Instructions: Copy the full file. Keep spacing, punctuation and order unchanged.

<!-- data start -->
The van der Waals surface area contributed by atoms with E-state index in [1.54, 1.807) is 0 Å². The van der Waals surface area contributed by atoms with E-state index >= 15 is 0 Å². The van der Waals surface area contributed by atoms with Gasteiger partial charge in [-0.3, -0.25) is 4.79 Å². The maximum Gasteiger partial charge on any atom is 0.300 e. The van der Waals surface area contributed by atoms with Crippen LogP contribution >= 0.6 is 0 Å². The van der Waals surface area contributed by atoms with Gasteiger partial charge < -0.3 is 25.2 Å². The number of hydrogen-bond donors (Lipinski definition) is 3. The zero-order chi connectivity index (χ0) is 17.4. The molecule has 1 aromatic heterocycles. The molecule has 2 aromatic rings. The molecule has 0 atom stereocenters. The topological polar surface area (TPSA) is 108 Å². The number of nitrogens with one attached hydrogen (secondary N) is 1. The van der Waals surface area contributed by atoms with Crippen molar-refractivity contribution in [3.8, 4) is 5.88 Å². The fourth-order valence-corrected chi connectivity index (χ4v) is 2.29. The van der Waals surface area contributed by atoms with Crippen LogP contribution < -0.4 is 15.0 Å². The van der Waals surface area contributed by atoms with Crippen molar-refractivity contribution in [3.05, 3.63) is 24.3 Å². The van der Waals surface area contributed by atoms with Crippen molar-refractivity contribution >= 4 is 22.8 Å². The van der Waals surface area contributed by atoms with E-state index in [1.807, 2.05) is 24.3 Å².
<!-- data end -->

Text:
The van der Waals surface area contributed by atoms with E-state index in [1.54, 1.807) is 0 Å². The van der Waals surface area contributed by atoms with E-state index >= 15 is 0 Å². The van der Waals surface area contributed by atoms with Gasteiger partial charge in [-0.3, -0.25) is 4.79 Å². The maximum Gasteiger partial charge on any atom is 0.300 e. The van der Waals surface area contributed by atoms with Crippen LogP contribution >= 0.6 is 0 Å². The van der Waals surface area contributed by atoms with Gasteiger partial charge < -0.3 is 25.2 Å². The number of hydrogen-bond donors (Lipinski definition) is 3. The zero-order chi connectivity index (χ0) is 17.4. The molecule has 1 aromatic heterocycles. The molecule has 2 aromatic rings. The molecule has 0 atom stereocenters. The topological polar surface area (TPSA) is 108 Å². The number of nitrogens with one attached hydrogen (secondary N) is 1. The van der Waals surface area contributed by atoms with Crippen molar-refractivity contribution in [3.8, 4) is 5.88 Å². The fourth-order valence-corrected chi connectivity index (χ4v) is 2.29. The van der Waals surface area contributed by atoms with Crippen LogP contribution < -0.4 is 15.0 Å². The van der Waals surface area contributed by atoms with Crippen molar-refractivity contribution in [3.05, 3.63) is 24.3 Å². The van der Waals surface area contributed by atoms with Crippen molar-refractivity contribution >= 4 is 22.8 Å². The van der Waals surface area contributed by atoms with E-state index in [1.807, 2.05) is 24.3 Å².